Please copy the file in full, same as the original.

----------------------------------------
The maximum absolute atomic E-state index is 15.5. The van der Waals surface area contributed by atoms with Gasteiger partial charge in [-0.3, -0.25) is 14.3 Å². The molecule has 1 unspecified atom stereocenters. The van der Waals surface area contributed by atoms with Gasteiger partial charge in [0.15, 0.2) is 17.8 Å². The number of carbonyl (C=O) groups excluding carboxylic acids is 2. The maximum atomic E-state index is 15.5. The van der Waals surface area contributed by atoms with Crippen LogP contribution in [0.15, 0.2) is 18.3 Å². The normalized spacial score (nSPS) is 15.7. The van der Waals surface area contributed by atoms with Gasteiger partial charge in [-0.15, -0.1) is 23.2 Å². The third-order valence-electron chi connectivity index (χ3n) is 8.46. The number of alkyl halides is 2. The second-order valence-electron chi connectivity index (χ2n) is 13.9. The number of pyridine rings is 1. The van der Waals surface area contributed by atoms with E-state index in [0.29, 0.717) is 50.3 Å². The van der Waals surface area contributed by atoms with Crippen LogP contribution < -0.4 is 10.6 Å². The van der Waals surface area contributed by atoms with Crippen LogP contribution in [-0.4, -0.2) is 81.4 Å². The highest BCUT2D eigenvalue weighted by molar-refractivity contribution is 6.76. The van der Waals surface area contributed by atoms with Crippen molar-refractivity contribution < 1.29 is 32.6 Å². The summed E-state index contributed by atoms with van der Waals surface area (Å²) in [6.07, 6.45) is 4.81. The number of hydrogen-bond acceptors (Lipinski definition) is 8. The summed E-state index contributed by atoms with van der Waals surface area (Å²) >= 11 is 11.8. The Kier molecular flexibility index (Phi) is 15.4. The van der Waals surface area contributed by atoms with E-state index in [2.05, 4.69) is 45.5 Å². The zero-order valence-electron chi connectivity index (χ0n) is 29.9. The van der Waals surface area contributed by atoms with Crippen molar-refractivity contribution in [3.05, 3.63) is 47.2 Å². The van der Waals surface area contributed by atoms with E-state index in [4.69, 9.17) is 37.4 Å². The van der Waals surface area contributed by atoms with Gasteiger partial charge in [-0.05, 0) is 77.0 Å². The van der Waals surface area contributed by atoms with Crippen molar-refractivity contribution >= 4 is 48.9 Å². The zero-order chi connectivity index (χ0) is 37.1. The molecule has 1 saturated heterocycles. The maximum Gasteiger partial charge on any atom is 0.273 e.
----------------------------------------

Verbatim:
The maximum absolute atomic E-state index is 15.5. The van der Waals surface area contributed by atoms with Gasteiger partial charge in [-0.3, -0.25) is 14.3 Å². The molecule has 1 unspecified atom stereocenters. The van der Waals surface area contributed by atoms with Gasteiger partial charge in [0.15, 0.2) is 17.8 Å². The number of carbonyl (C=O) groups excluding carboxylic acids is 2. The maximum atomic E-state index is 15.5. The van der Waals surface area contributed by atoms with Crippen LogP contribution in [0.15, 0.2) is 18.3 Å². The normalized spacial score (nSPS) is 15.7. The van der Waals surface area contributed by atoms with Gasteiger partial charge in [-0.15, -0.1) is 23.2 Å². The third-order valence-electron chi connectivity index (χ3n) is 8.46. The number of alkyl halides is 2. The second-order valence-electron chi connectivity index (χ2n) is 13.9. The number of pyridine rings is 1. The van der Waals surface area contributed by atoms with E-state index in [0.29, 0.717) is 50.3 Å². The van der Waals surface area contributed by atoms with Crippen LogP contribution < -0.4 is 10.6 Å². The van der Waals surface area contributed by atoms with Crippen LogP contribution in [-0.4, -0.2) is 81.4 Å². The highest BCUT2D eigenvalue weighted by molar-refractivity contribution is 6.76. The van der Waals surface area contributed by atoms with Crippen molar-refractivity contribution < 1.29 is 32.6 Å². The summed E-state index contributed by atoms with van der Waals surface area (Å²) in [6.07, 6.45) is 4.81. The number of hydrogen-bond acceptors (Lipinski definition) is 8. The summed E-state index contributed by atoms with van der Waals surface area (Å²) >= 11 is 11.8. The Kier molecular flexibility index (Phi) is 15.4. The van der Waals surface area contributed by atoms with E-state index in [2.05, 4.69) is 45.5 Å². The zero-order valence-electron chi connectivity index (χ0n) is 29.9. The van der Waals surface area contributed by atoms with Crippen molar-refractivity contribution in [3.05, 3.63) is 47.2 Å². The van der Waals surface area contributed by atoms with E-state index in [4.69, 9.17) is 37.4 Å². The van der Waals surface area contributed by atoms with Gasteiger partial charge in [-0.05, 0) is 77.0 Å². The van der Waals surface area contributed by atoms with Crippen molar-refractivity contribution >= 4 is 48.9 Å². The zero-order chi connectivity index (χ0) is 37.1. The molecule has 1 saturated heterocycles. The maximum Gasteiger partial charge on any atom is 0.273 e.